But there have been numerous reports of these flushable wet wipes “fatbergs” so badly blocking household sewer drains as can be seen in the photo on the left that the only way to remove them is to excavate and remove the damaged section of the drain. The cost to excavate drains quickly runs into $1000’s of dollars with reports of $16000 plumbing repair bills not being uncommon.
Gold Coast Water like all of the nation’s water utilities is battling to warn people not to flush the badly named flushable wet wipes down their toilets. Around 70% of blockages in Gold Coast Water pump stations are now caused by not-so-flushable wet wipes.
The repeated warnings come as the Australian Competition and Consumer Commission has launched an investigation into whether the marketing of wet wipes as “flushable” is misleading consumers.
Consumer advocacy group CHOICE has been raising the alarm bells for the last year over not-so-flushable wet wipes. Last year they particularly highlighted the very popular Kleenex Cottonelle Flushable Cleansing Cloths For Kids which still held together after 21 hours of agitation in their testing lab.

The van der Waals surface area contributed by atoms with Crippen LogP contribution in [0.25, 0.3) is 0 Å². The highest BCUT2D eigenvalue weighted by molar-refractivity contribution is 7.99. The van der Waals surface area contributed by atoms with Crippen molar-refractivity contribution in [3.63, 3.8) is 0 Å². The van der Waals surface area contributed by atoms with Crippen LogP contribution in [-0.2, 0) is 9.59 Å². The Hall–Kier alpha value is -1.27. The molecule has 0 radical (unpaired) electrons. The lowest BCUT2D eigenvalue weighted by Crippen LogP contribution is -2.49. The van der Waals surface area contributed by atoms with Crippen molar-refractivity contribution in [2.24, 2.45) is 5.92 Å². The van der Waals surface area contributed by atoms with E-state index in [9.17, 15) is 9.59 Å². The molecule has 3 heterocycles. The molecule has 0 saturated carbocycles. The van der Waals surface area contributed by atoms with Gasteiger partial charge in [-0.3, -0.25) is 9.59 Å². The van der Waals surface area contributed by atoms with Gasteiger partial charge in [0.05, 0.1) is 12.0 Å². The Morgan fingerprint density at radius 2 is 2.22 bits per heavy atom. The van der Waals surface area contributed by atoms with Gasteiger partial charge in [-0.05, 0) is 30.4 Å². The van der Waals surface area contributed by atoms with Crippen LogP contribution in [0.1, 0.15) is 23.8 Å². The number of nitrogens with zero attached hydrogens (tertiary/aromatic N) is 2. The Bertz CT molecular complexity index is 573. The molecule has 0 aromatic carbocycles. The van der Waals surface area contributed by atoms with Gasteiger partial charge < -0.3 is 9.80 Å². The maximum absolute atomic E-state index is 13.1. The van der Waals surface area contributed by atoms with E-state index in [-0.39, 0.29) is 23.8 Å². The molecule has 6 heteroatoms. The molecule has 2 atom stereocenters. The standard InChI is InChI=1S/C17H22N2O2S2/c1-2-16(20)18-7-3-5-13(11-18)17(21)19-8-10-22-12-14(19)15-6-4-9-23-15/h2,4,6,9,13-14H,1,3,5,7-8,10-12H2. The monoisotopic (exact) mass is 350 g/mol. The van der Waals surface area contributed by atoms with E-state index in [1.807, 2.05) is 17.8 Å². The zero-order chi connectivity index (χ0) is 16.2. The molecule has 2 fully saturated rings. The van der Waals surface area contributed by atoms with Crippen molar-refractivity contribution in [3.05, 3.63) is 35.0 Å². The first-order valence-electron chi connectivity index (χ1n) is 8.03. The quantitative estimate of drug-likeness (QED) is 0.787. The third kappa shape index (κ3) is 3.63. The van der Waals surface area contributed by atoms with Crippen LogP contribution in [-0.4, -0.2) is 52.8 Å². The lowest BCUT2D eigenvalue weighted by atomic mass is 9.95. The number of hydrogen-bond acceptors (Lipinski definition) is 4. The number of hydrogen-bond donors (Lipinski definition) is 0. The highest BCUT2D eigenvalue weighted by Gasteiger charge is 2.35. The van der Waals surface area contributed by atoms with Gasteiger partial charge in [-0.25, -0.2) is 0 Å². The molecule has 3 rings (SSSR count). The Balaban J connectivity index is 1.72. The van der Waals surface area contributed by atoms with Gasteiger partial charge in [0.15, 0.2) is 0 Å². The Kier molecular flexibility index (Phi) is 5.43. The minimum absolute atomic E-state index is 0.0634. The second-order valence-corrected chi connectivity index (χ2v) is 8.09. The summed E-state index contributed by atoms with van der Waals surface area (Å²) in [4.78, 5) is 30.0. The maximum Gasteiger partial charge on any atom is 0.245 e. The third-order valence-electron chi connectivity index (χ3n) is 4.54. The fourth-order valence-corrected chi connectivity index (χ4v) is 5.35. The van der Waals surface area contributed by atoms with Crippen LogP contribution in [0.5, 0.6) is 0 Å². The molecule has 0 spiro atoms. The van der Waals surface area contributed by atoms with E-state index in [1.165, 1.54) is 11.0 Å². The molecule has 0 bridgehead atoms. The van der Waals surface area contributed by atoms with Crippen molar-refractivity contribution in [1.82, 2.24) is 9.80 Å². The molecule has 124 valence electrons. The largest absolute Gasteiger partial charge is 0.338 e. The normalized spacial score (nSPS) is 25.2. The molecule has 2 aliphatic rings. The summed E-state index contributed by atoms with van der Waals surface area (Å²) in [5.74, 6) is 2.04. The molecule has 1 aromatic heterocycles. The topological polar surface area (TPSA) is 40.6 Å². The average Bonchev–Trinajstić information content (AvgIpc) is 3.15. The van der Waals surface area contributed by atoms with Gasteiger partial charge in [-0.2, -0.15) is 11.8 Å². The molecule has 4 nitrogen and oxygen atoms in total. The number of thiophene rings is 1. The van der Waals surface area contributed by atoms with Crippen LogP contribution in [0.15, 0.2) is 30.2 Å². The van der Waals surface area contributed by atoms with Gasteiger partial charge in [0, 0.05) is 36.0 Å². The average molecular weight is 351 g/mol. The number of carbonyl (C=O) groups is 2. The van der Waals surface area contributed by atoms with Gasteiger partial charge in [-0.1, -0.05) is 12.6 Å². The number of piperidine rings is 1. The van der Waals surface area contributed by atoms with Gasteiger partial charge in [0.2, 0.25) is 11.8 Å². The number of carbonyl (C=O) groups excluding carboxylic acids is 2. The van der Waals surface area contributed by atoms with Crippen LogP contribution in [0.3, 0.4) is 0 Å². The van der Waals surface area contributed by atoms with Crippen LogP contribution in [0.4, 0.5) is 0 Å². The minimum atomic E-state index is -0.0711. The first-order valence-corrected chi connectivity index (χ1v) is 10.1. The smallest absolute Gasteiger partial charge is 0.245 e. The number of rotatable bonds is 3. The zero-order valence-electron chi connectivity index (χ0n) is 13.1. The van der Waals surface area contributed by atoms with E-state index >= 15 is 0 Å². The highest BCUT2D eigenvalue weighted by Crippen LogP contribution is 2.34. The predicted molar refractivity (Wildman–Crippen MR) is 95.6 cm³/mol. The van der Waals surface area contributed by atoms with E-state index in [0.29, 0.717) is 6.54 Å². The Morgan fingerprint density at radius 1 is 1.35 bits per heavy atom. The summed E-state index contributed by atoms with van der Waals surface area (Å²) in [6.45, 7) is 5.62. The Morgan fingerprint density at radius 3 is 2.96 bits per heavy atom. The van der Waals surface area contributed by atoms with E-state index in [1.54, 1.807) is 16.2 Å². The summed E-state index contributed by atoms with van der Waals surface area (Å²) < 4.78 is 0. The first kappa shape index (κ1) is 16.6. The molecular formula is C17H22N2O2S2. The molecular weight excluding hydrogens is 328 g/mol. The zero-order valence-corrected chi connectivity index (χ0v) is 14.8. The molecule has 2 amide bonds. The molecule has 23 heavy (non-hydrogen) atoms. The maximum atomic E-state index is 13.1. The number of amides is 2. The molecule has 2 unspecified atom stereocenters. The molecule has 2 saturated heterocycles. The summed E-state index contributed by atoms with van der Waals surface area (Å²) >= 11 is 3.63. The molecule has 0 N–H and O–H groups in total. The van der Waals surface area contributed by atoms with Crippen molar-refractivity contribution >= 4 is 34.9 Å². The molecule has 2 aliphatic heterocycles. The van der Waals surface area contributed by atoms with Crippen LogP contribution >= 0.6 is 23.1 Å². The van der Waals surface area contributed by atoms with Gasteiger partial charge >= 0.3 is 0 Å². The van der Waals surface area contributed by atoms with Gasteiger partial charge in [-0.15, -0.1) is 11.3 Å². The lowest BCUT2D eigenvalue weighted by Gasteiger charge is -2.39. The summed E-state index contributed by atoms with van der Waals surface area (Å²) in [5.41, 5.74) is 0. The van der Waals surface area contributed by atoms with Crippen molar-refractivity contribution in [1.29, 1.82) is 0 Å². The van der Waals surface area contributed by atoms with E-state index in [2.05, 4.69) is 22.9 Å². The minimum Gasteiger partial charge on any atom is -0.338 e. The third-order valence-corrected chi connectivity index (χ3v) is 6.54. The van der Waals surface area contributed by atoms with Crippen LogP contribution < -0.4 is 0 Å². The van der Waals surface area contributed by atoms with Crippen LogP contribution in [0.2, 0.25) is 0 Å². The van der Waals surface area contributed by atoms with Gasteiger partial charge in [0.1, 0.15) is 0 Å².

The CHOICE campaign was so successful that the Kleenex has now introduced a new “flushable” wipes and again CHOICE has tested the reformulated Kleenex CleanRipple Flushable Wipes. And despite all the claims by Kleenex, the CHOICE tests found the CleanRipple wipe failed to fully disintegrate after an hour in an agitator. In comparison, toilet paper continually dissolved in a few minutes as its designed to do.
CHOICE state, “Although the new ones break down faster and are an improvement, we argue they are not entirely safe to flush and we still believe they pose a blockage threat.”
Giant multi-national Kimberly-Clark the manufacturer of Kleenex CleanRipple Flushable Wipes state that the claims made by CHOICE were disappointing as both its new paper-based and previous generation flushable wipes met “widely accepted industry guidelines”. Although no one can show approvals for these guidelines.
Even the Kleenex website puts up a smoke screen where it states Kleenex flushable wipes are “only suitable for use in properly maintained sewerage systems and commercial septic systems” and to “flush a maximum of two wipes at a time”.
Currently, the Water Services Association of Australia, (WSAA) is developing a standard for safe “flushable” wipes. However, until that standard has been completed there is no Australian Standard or industry guideline that could allow any manufacturer to market or endorse their flushable wet wipes as FLUSHABLE down your toilet.
I can only repeat what I have said many times and that is the only things that are flushable in your toilet are toilet paper, urine and faeces. If you wish to continue flushing wet wipes in all their forms down your toilet then I recommend you become a Whywait Plumbing Service Partner as you will need the benefits.
We were happy and astounded that we received so much positive feedback about our September newsletter and blog on flushable wipes being an environmental disaster.